Huntelaar looks to lead Schalke revival
Schalke are looking to Netherlands star Klaas-Jan Huntelaar to inspire a Champions League victory over Galatasaray on Wednesday and turn their season around.
Huntelaar, 29, has been given the green light to face Galatarasaray in Turkey after struggling with an eye problem and is determined to make an impact.
"I am delighted I can make my comeback in Champions League," he said, having missed the club's last two games. "This game is also a chance for us to get into our stride as a team again. I am still confident that we can achieve something this season."
Huntelaar, who has only scored five goals in 19 Bundesliga games this season, was on target four times during the group stage of Champions League and is considered the Bundesliga side's major threat.
"The first question in every interview with the Turkish media has focused on whether or not Klaas-Jan is available," Schalke boss Jens Keller told the pre-match press conference.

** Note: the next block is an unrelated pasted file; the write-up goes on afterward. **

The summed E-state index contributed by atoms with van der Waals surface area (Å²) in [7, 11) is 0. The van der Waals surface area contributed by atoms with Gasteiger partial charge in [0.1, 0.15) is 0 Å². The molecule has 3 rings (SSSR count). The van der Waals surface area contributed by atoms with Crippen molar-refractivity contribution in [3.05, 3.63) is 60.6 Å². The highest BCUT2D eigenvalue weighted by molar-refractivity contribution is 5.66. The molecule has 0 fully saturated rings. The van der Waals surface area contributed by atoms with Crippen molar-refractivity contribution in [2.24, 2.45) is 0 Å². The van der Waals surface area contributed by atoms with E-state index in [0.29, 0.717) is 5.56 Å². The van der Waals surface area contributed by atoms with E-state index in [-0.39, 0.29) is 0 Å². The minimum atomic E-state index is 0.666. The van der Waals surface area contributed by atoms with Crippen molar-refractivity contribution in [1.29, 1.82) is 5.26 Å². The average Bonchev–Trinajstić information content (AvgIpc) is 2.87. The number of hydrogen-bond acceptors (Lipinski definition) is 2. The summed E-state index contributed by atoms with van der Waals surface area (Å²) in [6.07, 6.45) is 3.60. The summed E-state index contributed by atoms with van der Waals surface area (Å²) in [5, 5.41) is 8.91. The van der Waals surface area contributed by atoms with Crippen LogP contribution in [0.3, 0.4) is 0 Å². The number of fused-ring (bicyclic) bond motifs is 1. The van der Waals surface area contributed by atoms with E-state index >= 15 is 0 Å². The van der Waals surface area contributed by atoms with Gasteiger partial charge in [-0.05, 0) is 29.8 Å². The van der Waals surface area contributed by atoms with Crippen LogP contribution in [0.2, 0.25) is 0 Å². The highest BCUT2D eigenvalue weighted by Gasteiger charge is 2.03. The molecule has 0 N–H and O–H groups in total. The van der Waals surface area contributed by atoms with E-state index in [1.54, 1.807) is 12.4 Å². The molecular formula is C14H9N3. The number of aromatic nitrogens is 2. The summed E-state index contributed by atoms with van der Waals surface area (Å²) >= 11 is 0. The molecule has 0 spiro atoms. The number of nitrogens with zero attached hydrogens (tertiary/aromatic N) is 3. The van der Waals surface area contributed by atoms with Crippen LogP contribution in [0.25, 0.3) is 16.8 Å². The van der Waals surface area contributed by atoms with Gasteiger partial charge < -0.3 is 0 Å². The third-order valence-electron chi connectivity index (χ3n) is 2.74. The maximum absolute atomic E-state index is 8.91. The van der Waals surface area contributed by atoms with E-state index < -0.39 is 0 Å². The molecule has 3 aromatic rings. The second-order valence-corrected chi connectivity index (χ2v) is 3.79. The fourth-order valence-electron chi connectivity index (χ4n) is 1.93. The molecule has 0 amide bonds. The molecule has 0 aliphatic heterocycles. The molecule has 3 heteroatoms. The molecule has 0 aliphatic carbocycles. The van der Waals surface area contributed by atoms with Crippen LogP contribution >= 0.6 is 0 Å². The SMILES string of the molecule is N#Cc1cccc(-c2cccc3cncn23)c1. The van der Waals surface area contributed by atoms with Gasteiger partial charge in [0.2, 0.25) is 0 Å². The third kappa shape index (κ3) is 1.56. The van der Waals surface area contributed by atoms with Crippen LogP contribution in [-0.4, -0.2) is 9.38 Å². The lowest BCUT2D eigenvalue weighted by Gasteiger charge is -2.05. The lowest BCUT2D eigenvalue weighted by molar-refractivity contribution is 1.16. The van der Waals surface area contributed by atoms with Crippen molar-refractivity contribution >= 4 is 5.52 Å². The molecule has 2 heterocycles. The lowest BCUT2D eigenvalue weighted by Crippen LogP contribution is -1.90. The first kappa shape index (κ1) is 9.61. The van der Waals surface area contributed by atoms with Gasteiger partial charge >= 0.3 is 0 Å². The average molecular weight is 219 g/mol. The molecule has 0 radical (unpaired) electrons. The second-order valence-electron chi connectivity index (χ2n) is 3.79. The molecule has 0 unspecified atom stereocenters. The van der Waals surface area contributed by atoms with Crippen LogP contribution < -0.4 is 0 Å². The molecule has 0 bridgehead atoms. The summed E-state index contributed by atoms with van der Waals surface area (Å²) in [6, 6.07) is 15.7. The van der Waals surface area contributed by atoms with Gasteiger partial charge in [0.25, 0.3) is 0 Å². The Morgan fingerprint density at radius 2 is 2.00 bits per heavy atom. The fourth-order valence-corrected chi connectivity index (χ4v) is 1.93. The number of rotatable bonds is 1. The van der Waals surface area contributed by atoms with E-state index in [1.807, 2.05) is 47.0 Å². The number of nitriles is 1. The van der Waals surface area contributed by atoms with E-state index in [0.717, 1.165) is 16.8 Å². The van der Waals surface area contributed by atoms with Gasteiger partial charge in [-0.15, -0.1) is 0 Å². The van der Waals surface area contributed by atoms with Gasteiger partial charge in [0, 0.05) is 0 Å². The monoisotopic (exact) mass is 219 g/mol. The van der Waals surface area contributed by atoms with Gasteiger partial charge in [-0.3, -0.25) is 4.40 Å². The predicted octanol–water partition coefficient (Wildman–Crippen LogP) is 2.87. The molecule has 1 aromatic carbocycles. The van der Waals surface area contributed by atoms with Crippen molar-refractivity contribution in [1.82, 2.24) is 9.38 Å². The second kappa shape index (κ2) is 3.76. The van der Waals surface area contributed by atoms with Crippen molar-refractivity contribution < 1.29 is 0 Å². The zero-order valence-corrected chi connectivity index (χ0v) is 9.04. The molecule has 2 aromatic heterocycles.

Huntelaar is set to replace Raffael in starting line-up, with the on-loan Brazilian cup-tied after having appeared in the competition for parent club Dynamo Kiev, and Keller is confident of success.
"We've watched Galatasaray several times and we're in with a shout of coming out on top," Keller said. "We definitely want to get through to the quarter-finals."
Keller also revealed he could bench Austria international Christian Fuchs and use 19-year-old Sead Kolasinac at left back. "This is worth considering," he said, following Fuchs' recent slump in form.
Schalke goalkeeper Timo Hildebrand, meanwhile, urged his team-mates to look beyond the winter signings Wesley Sneijder and Didier Drogba.
"Galatasary have got more than two players," he said. "We need to look out for all 11 opponents."
Meanwhile, Berliner Zeitung reports that Schalke could run into major financial troubles if they miss out on qualification for next year's Champions League.
They are currently ninth in the Bundesliga, seven points behind the final qualification place, and the newspaper reports that they would struggle to manage their wage bill - said to be more than €50 million - should they miss out.